16. AMERICA'S COASTAL WATERS ARE IN JEOPARDY

An alarming report released by Congress in 1988 warned that the country's coastal resources are in critical danger and that we have so overloaded our coastal areas with pollution that we are on the verge of killing them.

The report, "Coastal Waters in Jeopardy," was compiled by the House Committee on Merchant Marine and Fisheries after nine oversight hearings on the issue. It also outlined a plan of action to halt the destruction of estuaries, near-coastal waters, and the beaches. Noting the presence of medical wastes that closed east coast beaches last year, the report charged that "the prevalence of contaminants in our coastal waters is rendering the unacceptable commonplace." Also noted was the fact that the population density of coastal counties is five times that of non-coastal counties nationwide, ten times greater on the east coast. About 80% of the wastewater generated by the 2200 municipal sewage plants in the 325 coastal counties ends up in estuaries or their tributaries.

The report outlined the following ten-point plant of action to halt the destruction of estuaries, near-coastal waters and beaches:

Presidential Executive Order requiring a review of the activities of any federal departments that may affect coastal pollution or coastal resources;

* High budgetary priority for coastal protection, including "user fees" for those who dispose of their wastes in the ocean;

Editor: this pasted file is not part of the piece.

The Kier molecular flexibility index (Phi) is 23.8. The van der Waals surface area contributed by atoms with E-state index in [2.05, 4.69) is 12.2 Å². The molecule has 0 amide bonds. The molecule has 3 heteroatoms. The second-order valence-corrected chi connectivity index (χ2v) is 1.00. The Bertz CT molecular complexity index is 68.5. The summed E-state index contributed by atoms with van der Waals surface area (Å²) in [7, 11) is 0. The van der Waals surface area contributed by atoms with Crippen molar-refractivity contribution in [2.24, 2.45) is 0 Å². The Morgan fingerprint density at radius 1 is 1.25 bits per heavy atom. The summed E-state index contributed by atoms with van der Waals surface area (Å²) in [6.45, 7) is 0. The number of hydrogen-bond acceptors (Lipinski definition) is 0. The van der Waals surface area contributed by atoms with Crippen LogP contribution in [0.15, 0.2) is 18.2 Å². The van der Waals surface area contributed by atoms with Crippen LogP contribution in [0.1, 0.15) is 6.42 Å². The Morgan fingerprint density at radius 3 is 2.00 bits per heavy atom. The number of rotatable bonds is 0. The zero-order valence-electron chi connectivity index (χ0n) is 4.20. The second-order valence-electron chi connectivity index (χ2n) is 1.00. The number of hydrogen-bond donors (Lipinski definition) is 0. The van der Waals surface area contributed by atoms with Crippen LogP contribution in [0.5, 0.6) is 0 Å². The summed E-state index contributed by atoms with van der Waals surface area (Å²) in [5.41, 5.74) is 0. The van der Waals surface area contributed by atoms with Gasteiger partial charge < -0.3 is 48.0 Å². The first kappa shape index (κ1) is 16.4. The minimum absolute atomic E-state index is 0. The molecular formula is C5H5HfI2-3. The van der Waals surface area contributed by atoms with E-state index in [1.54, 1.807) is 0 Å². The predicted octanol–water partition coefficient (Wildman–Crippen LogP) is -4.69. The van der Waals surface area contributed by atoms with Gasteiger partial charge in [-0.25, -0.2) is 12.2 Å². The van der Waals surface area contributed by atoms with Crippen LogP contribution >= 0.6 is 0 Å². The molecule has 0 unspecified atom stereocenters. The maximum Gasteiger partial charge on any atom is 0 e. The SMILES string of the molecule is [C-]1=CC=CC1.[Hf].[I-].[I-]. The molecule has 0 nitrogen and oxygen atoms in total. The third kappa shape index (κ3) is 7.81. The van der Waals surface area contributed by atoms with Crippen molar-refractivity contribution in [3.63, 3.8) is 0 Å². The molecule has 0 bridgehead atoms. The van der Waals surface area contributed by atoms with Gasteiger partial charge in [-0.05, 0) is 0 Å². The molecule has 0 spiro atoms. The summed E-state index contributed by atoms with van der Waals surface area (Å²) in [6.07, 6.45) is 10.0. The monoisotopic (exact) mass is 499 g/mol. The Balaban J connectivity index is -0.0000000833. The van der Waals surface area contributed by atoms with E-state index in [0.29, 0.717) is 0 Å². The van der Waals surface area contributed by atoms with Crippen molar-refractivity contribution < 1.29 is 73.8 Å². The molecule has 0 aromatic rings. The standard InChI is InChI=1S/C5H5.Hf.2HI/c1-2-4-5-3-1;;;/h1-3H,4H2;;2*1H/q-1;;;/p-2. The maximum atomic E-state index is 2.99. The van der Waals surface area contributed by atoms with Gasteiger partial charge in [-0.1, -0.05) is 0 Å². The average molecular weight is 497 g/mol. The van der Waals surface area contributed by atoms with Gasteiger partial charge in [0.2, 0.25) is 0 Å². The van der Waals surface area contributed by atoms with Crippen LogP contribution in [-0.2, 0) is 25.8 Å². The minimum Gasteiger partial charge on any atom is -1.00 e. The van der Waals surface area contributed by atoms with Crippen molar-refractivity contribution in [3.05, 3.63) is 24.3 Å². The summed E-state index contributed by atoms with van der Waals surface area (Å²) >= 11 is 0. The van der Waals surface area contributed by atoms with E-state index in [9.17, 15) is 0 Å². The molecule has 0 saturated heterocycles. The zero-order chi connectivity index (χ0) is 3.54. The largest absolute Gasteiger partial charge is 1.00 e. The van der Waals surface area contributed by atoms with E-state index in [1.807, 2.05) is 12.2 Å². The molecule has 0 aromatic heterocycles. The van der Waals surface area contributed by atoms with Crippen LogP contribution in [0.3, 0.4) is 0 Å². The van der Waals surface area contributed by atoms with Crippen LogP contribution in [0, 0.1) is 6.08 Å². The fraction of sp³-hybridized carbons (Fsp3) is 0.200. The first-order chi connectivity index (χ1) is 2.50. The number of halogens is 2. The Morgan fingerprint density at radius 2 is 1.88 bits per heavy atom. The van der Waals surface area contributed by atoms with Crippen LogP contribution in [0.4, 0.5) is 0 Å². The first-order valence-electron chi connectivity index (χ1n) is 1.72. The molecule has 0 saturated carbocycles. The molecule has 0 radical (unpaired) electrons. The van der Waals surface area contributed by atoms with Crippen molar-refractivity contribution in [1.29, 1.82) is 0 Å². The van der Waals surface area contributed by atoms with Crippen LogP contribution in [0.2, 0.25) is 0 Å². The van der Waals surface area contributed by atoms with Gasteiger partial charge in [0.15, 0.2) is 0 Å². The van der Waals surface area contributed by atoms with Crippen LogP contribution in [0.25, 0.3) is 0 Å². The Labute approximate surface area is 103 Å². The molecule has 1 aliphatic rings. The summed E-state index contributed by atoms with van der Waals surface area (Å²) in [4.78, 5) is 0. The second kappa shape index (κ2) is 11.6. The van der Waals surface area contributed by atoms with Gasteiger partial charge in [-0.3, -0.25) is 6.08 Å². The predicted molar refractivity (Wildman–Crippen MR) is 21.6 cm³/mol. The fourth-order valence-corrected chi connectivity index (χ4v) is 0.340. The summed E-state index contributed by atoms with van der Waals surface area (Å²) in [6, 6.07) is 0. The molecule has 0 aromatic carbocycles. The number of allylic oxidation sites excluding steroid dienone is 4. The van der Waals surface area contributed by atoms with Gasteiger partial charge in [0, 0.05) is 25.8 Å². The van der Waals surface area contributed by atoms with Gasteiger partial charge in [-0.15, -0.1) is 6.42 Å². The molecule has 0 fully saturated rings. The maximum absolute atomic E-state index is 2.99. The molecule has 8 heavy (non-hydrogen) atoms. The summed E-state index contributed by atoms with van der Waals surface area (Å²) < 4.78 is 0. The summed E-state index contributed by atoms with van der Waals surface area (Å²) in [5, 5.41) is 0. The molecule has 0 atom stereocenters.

* Strengthening EPA and NOAA (National Oceanic and Atmospheric Administration) agency commitments to the coast, especially in the area of issuing waste discharge permits;

* Stepped-up Coastal Zone Management and Land Use programs to identify coastal watershed protective zones and to focus on appropriate land use in those areas;

* Clarification and strengthening of the Clean Water Act;

* Pretreatment of wastewater, a responsibility the EPA is accused of shunning;

* Compliance and enforcement on federal, state, and local levels, including high penalties for polluters and stepped-up monitoring and prosecution;

* Stricter policies and rules regarding wetlands.

Though the report acknowledges that these efforts will take time, its message is clear: coastal pollution is now a major national problem, one which must be recognized on federal, state, and local levels if we want our coasts to survive.

SOURCE:

BOREGA BAY NAVIGATOR, February 1988, "Congress releases alarming coast report, seeks executive action," pp 4, 12-13.